Looking for more ways to show what you know? Wanting more tools for your kit? Content strategy can help. This content strategy primer began as an in-person bootcamp. It’s been revamped and is now available online with new material, extra resources, and more examples from the Intuit content teams. Go through the lessons sequentially or pick and choose what interests you.
Topic 1: Content strategy overview
What is content strategy and how is it different from creating content? How is content strategy like running a bakery? How can you avoid content catastrophes with strategy? If you’re a writer or content designer and want to kick your work up a notch, start here.
Content Strategy for the Web, Second Edition by Kristina Halvorson and Melissa Rach
The Content Strategy Toolkit: Methods, Guidelines, and Templates for Getting Content Right by Meghan Casey
New Thinking: Brain Traffic’s Content Strategy Quad by Kristina Halvorson
Tips for writers getting into content strategy by Jennifer Schmich
Topic 2: Inventory and audit
Inventories and audits are the first place(s) to start with any content strategy project. Jen Schmich covers what they are, why they matter, how to approach them, and shares some examples done by the content team at Intuit.
Content Audits and Inventories by Paula Land
Content Heuristic (an example) by Ahava Leibtag
ROT: The Low-Hanging Fruit of Content Analysis by Rick Allen
Situation Analysis by Kristina Halvorson
Content Inventory and Auditing from Nielsen Norman Group
Topic 3: Closing the gap
You’ve done an audit and inventory, what’s next? In Topic 3, Jen Schmich goes over discovery work and how to map a way forward, with plenty of examples from the Intuit content team.
Content Gap Analysis by Paula Land
A Comprehensive Guide to Content Gap Analysis by Mike Wagaba
Competitive Analysis: Understanding the Market Context by Jason Withrow
Topic 4: Making a test plan
Testing is a great way to prove out your strategy with data. In Topic 4, you’ll learn how to test your strategy and get buy-in from stakeholders.
A/B Testing: Test Your Own Hypotheses & Prepare to be Wrong by Stuart Frisby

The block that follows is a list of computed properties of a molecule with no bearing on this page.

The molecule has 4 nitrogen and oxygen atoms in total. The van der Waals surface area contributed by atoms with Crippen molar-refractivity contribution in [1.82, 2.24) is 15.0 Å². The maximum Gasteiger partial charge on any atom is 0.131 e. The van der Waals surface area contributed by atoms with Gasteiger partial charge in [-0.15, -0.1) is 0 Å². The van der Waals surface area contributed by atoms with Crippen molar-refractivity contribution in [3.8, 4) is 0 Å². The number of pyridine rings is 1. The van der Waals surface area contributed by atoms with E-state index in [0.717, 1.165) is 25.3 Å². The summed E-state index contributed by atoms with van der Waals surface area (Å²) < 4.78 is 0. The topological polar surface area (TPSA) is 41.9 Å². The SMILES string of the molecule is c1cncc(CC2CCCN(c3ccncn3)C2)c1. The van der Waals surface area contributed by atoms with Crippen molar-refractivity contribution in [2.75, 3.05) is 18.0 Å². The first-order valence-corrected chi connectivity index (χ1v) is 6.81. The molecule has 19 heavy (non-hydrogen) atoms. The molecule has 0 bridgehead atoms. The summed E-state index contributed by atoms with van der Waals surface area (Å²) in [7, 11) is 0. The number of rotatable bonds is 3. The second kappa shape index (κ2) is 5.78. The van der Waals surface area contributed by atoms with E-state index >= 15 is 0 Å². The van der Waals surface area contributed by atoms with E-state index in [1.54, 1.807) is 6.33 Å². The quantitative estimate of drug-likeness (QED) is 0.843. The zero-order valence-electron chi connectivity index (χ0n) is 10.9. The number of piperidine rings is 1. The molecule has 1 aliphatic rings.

Data Sets You Free – Analytics for Content Strategy by Jonathan Colman
User Test Content Before You Start Design by Amy Grace Wells
Testing your content: What’s the best approach? by Matt Fenwick
Topic 5: Strategic partnering
Being a content strategist means being strategic about all kinds of things beyond the content itself. In Topic 5, we start to move away from the “what” of content strategy to talk more about the “how” of thinking like a content strategist.
Topic 6: Content and systems
When you widen your view of content, you start to see gnarlier, messier problems. In Topic 6, you’ll learn about systems thinking and how to see your content through a different lens.
From design thinking to systems thinking by Valerie Chanal
A Systems Story (Systems Thinking) by BEE Environmental Communication
Tools for systems thinkers by Leyla Acaroglu
Maintaining Design Systems by Brad Frost
Topic 7: Architecture
Content architecture is the iceberg below the surface. It’s an important part of content strategy and an invisible force that has a huge impact on your content. In Topic 7, we continue our chat from Topic 6 and use systems to unravel the mystery behind content architecture.
Designing Connected Content by Mike Atherton and Carrie Hane
Metadata Basics for Web Content by Michael Andrews
IA lenses: Helpful perspectives for content strategists by Dan Brown
Why Taxonomies by PoolParty (Semantic Web Company)
The beauty of content architecture by Jennifer Schmich
Outro: Doing content strategy
You’ve made it this far! Now you know about content strategy—what’s next? Where do you go from here? Part of strategy work is figuring out how to be strategic.
Jen Schmich is a content strategist known for building new things from scratch and scatter to solve big problems, whether that’s a team, platform, body of content, or voice of a brand. Before Intuit, she worked on content for Hotwire, American Airlines, TripWatcher, Bank of America, E*TRADE, Blue Shield, JanSport, Gap, and Microsoft. Forbes recently featured her in the Future of Work Now series. As a leader, she believes in a “lift all boats” approach and mentors through The GenderCool Project. Jen also finds leadership lessons watching RuPaul.